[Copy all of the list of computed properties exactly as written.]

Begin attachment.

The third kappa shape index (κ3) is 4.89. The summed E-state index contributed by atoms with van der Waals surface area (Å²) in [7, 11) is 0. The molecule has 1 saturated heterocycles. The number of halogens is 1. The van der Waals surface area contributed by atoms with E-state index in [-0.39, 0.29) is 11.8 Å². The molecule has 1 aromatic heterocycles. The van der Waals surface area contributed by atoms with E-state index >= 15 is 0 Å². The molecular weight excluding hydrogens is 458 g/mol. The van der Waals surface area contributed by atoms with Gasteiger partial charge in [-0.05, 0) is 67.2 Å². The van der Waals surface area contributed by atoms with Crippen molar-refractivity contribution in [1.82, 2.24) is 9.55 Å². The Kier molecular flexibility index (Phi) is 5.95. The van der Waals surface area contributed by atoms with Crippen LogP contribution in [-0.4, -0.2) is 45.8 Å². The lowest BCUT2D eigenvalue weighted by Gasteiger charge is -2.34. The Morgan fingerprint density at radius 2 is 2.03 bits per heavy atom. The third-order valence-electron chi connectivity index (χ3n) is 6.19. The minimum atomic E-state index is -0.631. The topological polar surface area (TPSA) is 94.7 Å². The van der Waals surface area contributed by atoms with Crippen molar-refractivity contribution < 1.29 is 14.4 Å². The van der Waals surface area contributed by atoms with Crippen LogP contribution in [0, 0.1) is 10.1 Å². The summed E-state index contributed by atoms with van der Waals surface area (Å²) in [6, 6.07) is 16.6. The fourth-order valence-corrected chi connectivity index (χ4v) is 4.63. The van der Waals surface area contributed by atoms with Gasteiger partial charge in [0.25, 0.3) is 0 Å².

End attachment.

The third kappa shape index (κ3) is 4.89. The summed E-state index contributed by atoms with van der Waals surface area (Å²) in [7, 11) is 0. The molecule has 1 saturated heterocycles. The number of halogens is 1. The van der Waals surface area contributed by atoms with E-state index in [-0.39, 0.29) is 11.8 Å². The molecule has 1 aromatic heterocycles. The van der Waals surface area contributed by atoms with E-state index >= 15 is 0 Å². The molecular weight excluding hydrogens is 458 g/mol. The van der Waals surface area contributed by atoms with Gasteiger partial charge in [-0.05, 0) is 67.2 Å². The van der Waals surface area contributed by atoms with Crippen molar-refractivity contribution in [1.82, 2.24) is 9.55 Å². The Kier molecular flexibility index (Phi) is 5.95. The van der Waals surface area contributed by atoms with Crippen LogP contribution in [-0.4, -0.2) is 45.8 Å². The lowest BCUT2D eigenvalue weighted by Gasteiger charge is -2.34. The Morgan fingerprint density at radius 2 is 2.03 bits per heavy atom. The third-order valence-electron chi connectivity index (χ3n) is 6.19. The minimum atomic E-state index is -0.631. The topological polar surface area (TPSA) is 94.7 Å². The van der Waals surface area contributed by atoms with Crippen molar-refractivity contribution < 1.29 is 14.4 Å². The van der Waals surface area contributed by atoms with Crippen LogP contribution in [0, 0.1) is 10.1 Å². The summed E-state index contributed by atoms with van der Waals surface area (Å²) in [6, 6.07) is 16.6. The fourth-order valence-corrected chi connectivity index (χ4v) is 4.63. The van der Waals surface area contributed by atoms with Gasteiger partial charge in [0.25, 0.3) is 0 Å².